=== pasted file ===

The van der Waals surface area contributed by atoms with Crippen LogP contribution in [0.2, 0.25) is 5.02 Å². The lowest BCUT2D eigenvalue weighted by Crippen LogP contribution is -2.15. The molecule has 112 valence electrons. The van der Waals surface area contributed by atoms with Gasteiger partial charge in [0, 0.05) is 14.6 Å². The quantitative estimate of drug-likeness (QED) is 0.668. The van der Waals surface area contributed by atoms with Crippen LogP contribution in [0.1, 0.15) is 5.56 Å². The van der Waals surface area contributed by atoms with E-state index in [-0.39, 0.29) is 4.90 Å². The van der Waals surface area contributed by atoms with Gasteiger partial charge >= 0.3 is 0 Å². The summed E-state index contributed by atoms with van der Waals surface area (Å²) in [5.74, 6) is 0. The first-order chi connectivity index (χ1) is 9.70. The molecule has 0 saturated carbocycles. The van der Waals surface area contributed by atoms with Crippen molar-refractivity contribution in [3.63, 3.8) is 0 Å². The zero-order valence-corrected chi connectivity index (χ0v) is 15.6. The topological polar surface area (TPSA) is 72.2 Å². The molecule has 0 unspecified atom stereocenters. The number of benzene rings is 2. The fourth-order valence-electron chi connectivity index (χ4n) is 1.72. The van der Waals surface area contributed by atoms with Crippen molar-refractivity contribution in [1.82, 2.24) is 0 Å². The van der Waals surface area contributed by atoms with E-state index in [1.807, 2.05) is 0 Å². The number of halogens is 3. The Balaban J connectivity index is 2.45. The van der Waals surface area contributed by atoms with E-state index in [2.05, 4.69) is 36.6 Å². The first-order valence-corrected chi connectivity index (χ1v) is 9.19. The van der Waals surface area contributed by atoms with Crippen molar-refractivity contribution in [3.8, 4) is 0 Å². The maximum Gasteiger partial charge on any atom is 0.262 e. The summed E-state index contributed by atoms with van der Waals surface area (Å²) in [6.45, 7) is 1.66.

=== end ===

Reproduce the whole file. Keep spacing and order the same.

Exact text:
The van der Waals surface area contributed by atoms with Crippen LogP contribution in [0.2, 0.25) is 5.02 Å². The lowest BCUT2D eigenvalue weighted by Crippen LogP contribution is -2.15. The molecule has 112 valence electrons. The van der Waals surface area contributed by atoms with Gasteiger partial charge in [0, 0.05) is 14.6 Å². The quantitative estimate of drug-likeness (QED) is 0.668. The van der Waals surface area contributed by atoms with Crippen LogP contribution in [0.1, 0.15) is 5.56 Å². The van der Waals surface area contributed by atoms with E-state index in [-0.39, 0.29) is 4.90 Å². The van der Waals surface area contributed by atoms with Gasteiger partial charge >= 0.3 is 0 Å². The summed E-state index contributed by atoms with van der Waals surface area (Å²) in [5.74, 6) is 0. The first-order chi connectivity index (χ1) is 9.70. The molecule has 0 saturated carbocycles. The van der Waals surface area contributed by atoms with Crippen molar-refractivity contribution in [3.63, 3.8) is 0 Å². The zero-order valence-corrected chi connectivity index (χ0v) is 15.6. The topological polar surface area (TPSA) is 72.2 Å². The molecule has 0 unspecified atom stereocenters. The number of benzene rings is 2. The fourth-order valence-electron chi connectivity index (χ4n) is 1.72. The van der Waals surface area contributed by atoms with Crippen molar-refractivity contribution in [1.82, 2.24) is 0 Å². The van der Waals surface area contributed by atoms with E-state index in [1.807, 2.05) is 0 Å². The number of halogens is 3. The Balaban J connectivity index is 2.45. The van der Waals surface area contributed by atoms with E-state index in [2.05, 4.69) is 36.6 Å². The first-order valence-corrected chi connectivity index (χ1v) is 9.19. The van der Waals surface area contributed by atoms with Crippen molar-refractivity contribution in [3.8, 4) is 0 Å². The maximum Gasteiger partial charge on any atom is 0.262 e. The summed E-state index contributed by atoms with van der Waals surface area (Å²) in [6.45, 7) is 1.66.